RIVER WEST — An updated proposal for Chicago’s first casino has cut plans for a 1,000 seat outdoor music venue, replacing it with a riverfront park after residents spent months advocating against it.
Casino proposal updates were revealed at a two-and-a-half hour community meeting Monday night, held at the proposed site inside the Tribune Publishing Plant, which attracted a few hundred people eager for updates.
Replacing the outdoor music venue with a riverfront park met a big demand for the River North Residents Association, which delivered a 42-item “wishlist” of changes back in July.
In addition to more green space, updated plans now include more parking, a dog park and a decrease in the site’s density.
Casino executives credited the changes to input from the community and the Casino Community Advisory Council, which is made up of 20 neighborhood representatives and experts.
But many of residents’ questions on traffic went unanswered as a traffic study on the casino site has yet to be completed.
Traffic consultant Tim Doron shared some data Monday night related to rush hour traffic. He said it shows the casino will attract less traffic during peak hours compared to the previously approved zoning of proposed site.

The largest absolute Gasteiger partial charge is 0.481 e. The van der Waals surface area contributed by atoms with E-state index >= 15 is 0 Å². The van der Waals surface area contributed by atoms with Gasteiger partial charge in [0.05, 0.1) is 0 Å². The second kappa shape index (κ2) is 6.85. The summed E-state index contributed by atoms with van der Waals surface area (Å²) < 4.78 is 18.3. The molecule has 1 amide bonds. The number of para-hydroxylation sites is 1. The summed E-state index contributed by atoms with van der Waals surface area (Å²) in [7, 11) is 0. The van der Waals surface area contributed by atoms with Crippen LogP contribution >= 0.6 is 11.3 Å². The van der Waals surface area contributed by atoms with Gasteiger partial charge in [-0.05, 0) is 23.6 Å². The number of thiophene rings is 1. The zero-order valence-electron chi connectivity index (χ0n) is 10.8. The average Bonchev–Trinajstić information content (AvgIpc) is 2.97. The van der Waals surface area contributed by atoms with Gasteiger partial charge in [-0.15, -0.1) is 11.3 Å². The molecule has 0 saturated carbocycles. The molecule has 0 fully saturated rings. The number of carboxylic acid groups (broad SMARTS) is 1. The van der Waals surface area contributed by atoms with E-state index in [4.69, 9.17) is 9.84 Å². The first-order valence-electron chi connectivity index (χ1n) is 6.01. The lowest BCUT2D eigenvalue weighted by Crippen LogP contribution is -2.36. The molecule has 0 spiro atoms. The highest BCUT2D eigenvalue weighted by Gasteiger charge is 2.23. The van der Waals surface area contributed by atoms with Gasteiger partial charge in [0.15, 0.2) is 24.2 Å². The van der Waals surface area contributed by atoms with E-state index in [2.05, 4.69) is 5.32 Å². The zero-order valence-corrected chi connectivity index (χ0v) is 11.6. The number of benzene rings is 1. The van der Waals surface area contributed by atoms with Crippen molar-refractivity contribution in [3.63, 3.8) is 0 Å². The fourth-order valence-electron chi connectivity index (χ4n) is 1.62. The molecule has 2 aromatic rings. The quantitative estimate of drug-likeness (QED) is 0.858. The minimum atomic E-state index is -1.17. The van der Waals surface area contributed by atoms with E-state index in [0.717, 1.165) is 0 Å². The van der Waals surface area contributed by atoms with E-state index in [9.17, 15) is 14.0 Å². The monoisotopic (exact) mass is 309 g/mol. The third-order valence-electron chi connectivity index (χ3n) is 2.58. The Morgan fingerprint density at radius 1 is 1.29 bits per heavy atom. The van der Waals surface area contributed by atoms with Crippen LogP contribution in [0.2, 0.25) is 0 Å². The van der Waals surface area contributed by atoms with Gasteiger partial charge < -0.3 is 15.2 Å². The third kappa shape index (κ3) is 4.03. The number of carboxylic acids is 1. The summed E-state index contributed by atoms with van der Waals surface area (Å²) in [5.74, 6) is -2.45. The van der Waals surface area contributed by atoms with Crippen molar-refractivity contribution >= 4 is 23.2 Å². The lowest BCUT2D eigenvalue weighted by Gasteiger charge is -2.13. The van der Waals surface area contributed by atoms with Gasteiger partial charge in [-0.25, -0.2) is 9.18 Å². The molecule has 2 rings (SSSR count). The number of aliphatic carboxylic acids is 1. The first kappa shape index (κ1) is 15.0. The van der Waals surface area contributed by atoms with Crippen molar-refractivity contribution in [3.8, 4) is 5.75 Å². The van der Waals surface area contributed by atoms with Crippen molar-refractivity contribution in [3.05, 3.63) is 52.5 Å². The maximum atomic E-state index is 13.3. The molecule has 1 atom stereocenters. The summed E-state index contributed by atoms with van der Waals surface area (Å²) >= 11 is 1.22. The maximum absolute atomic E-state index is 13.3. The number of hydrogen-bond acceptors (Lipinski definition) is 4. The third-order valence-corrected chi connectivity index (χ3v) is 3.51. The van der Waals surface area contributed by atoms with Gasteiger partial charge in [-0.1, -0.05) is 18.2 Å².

The plan includes entrances to underground parking on Halsted to help intersect traffic, Doron said.
But without official results from a traffic study, residents doubted Doron’s claims. A city spokesperson said the results of the study could be released this week.
“… We want to know the truth, what are we dealing with?” a president of a nearby condo association asked.
Others asked Bally’s and the city to consider installing additional CTA bus priority lanes, protected bike lanes, updated traffic lights and shuttle services for employees and guests from transit stops to the casino to minimize traffic.
Gia Biagi, commissioner for the Chicago Department of Transportation, said the city is exploring expanding its bus priority lanes near the casino.
Casino executives are also considering shuttle services for employees, and is testing the use of a temporary 700-spot parking lot for employees.
In May, Bally’s announced it would invest $75 million in 30 projects to improve traffic flow surrounding the permanent casino site at the Tribune Freedom Center. On Monday, company officials said the first phase of improvements will include new traffic signals on Jefferson Street at Chicago Avenue and Grand Avenue and potential new road connections between Halsted Street, Jefferson Street and Huron Street. The riverwalk will also be extended.
Two Divvy bike stations and a water taxi stop will also be added, officials said.
Bally’s updated proposal is scheduled to be considered by the Chicago Plan Commission on Dec. 12.
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